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Masai People and Heart Disease on a High Saturated Fat Diet
If you are interested in nutrition and have access to the internet, it is highly likely that at some point or another you came across views that are contradictory to everything you ever learned. There is a highly vocal group of people that claims that saturated fat is actually good for you. When you first look at the sites the evidence seems convincing, but if you look further you will see that they all reference each other and the few carefully picked studies that support their ideas. Let's discuss two of the most cited arguments.
The Masai eat lots of dairy and do not get heart disease
The Masai (or Maasai) are a people in Kenia. They use lots of dairy products and there arteries show for it: The coronary arteries showed intimal thickening by atherosclerosis which equaled that of old U.S. men (Atherosclerosis in the Masai). It is true that they do not get heart disease, but keep in mind that the life expectancy of the Masai is below 50 years. Many people in western countries don't get heart disease either, even if they are living on a chips and cheese diet. That is not the only explanation though: the researchers conclude that their exceptional level of fitness is probably an important factor: it makes the arteries expand so that blood can still flow, even with all the plaque.
The Masai get away with eating an artery clogging diet but that does not mean you can too. They have been eating lots of vegetables and herbs their entire lives. They have been physically active their entire lives. They have lived their entire lives in a natural environment and they are generally happy people. Even if you eat healthy now, chances are you grew up with refined grains and not enough exercise. Your arteries likely are already clogged and much less able to withstand the saturated fat than the arteries of the Masai. On the other hand: you will hopefully live much longer than most Masai. There also may be other factors at play that we do not know yet. Maybe the Masai eat a diet that is naturally rich in plaque removing substances. Maybe they have good genes.
The saturated fat - heart disease connection is very strong. It is untrue that the real experts do not believe anymore that saturated fat is bad: this is only a handful of doctors and other people that promote shabby research or take good research out of context. If you look for it, you can find studies that support every controversial opnion easily. The Japanese smoke much more than people in Europe and the US, yet have much less heart disease. Does this mean that smoking is actually good for you? There are people that think so.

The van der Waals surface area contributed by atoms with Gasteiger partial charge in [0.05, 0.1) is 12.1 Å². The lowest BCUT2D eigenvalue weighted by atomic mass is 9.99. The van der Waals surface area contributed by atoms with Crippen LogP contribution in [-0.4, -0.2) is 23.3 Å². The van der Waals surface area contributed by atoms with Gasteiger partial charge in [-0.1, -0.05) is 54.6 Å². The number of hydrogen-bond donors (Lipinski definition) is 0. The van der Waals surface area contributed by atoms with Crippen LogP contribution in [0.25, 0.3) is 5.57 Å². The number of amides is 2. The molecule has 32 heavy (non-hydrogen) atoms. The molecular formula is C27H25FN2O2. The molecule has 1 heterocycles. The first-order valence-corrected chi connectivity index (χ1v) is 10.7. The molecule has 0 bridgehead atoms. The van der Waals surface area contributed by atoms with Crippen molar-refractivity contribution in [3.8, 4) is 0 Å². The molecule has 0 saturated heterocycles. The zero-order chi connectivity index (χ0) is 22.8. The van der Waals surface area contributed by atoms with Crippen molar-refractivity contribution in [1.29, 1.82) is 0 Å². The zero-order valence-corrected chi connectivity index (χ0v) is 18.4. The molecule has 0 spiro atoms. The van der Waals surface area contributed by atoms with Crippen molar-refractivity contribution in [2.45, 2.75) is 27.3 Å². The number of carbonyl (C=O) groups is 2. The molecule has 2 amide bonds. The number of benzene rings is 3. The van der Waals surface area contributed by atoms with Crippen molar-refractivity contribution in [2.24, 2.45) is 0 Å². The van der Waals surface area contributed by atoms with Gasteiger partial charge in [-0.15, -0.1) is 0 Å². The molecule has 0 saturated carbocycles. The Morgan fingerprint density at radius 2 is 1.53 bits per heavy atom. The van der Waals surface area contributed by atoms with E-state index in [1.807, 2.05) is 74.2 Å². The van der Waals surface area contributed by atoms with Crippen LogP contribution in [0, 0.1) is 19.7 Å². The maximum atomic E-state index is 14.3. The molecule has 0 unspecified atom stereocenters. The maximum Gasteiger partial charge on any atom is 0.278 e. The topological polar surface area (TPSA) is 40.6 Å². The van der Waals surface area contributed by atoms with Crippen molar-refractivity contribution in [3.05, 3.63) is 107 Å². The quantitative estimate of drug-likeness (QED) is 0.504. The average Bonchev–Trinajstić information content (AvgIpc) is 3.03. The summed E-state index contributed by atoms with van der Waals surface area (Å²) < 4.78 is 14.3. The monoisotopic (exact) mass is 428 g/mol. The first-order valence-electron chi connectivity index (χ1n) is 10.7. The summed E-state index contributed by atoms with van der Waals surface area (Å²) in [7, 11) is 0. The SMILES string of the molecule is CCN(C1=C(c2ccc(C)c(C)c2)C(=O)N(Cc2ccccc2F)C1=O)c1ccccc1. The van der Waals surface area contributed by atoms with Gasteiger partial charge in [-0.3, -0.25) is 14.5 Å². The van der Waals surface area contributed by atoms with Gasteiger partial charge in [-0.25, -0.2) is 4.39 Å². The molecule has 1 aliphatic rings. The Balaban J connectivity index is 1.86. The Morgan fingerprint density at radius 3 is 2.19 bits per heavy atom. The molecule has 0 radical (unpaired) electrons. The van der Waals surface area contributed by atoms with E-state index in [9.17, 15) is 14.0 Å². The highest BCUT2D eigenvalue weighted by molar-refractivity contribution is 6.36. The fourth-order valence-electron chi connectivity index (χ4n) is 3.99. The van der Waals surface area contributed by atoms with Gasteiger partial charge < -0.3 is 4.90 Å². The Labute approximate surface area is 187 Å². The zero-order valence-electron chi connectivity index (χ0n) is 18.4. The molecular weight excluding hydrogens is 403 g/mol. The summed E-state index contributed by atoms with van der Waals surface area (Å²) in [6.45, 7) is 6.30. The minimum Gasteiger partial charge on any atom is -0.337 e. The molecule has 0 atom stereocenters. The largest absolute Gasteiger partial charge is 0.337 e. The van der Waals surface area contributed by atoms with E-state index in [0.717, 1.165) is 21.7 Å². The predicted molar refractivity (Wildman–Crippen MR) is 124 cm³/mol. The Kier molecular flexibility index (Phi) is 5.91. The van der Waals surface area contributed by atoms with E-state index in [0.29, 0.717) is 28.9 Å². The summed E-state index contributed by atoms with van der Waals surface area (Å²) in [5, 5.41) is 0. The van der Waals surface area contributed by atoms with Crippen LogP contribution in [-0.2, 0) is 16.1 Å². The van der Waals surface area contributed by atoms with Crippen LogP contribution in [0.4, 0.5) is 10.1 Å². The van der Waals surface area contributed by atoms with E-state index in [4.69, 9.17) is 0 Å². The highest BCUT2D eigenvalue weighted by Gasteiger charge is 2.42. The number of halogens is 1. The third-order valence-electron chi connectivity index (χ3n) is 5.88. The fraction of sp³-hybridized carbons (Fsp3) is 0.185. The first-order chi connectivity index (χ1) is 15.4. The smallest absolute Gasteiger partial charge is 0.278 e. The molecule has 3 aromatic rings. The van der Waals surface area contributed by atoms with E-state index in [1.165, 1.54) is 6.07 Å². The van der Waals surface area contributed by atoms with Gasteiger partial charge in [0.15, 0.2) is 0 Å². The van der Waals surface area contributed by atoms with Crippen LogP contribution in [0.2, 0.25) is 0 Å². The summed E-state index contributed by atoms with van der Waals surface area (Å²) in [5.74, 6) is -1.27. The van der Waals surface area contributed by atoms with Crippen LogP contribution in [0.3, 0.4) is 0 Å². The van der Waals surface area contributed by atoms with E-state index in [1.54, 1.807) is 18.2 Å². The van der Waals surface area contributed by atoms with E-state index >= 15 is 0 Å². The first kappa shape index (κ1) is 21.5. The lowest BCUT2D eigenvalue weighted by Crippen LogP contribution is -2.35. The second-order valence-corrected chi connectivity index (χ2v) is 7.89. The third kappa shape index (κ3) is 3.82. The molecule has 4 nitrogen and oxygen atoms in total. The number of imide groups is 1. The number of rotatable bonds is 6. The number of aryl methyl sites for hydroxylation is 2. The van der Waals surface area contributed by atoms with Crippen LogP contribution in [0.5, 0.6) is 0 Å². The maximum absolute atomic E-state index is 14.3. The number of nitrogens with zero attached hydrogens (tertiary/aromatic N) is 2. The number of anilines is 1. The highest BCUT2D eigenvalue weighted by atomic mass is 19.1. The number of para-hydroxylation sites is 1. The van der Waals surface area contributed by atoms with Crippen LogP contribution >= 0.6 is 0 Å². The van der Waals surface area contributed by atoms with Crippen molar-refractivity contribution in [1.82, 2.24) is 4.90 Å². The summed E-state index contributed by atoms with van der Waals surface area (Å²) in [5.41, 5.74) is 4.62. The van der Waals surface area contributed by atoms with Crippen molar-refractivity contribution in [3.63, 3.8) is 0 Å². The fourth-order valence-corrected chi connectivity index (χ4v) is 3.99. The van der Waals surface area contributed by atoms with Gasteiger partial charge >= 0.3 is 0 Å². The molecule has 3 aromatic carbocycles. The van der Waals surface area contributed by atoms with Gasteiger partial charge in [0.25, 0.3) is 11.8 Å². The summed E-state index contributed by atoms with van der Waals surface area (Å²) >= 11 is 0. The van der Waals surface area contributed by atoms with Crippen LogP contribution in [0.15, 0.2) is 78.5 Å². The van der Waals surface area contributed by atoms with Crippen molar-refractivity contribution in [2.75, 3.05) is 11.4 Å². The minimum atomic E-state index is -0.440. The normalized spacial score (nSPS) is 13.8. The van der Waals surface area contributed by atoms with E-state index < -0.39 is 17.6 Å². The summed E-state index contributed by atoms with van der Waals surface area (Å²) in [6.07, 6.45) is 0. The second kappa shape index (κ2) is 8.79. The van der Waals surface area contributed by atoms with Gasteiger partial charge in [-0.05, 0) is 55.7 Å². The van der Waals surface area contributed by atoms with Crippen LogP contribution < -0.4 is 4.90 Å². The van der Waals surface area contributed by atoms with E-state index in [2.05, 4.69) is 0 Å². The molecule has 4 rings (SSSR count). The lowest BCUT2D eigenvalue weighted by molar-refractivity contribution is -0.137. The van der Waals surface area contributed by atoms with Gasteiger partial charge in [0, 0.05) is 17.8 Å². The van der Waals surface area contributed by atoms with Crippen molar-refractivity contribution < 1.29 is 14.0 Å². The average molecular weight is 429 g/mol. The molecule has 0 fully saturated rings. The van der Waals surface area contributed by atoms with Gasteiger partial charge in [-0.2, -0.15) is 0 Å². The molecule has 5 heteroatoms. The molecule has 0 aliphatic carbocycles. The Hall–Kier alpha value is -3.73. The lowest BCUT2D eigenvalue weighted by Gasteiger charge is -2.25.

Polyunsaturated fats are the real bad fats
Most of the pro saturated fat research concludes that extracted polyunsaturated oils are even worse than saturated fats. I agree that polyunsaturated oils should be severely limited as well (and the fact that trans fat is bad for you is already undisputed), but that is irrelevant. Two wrongs don't make a right.
All that said, I donâ€™t think saturated fat is actually poisonous. Nuts and seeds also contain saturated fat and I do not think there is anything wrong with eating coconuts every once in a while. No naturally occurring nutrient is totally good or bad. If you are lean and active and eating a healthy diet with lots of vegetables, I would not worry about saturated fat. Just do not think about it as health promoting.
A reader commented that life expectancy does not say much, and he is right. In poor countries, life expectancy numbers are skewed, because so many children die at birth. If you have ten people die at birth and ten die at age 90, the average life expectancy is still only 45 years. However, in this particular case I do not think it is very relevant, because life expectancy at age 15 in Kenia is still only 60 years. It is also interesting to note that one of the reasons that the Masai have such a high neonatal mortality rate is exactly because of their beliefs about a healthy diet: Masai women eat less food during pregnancy because they want smaller babies.
September 13, 2006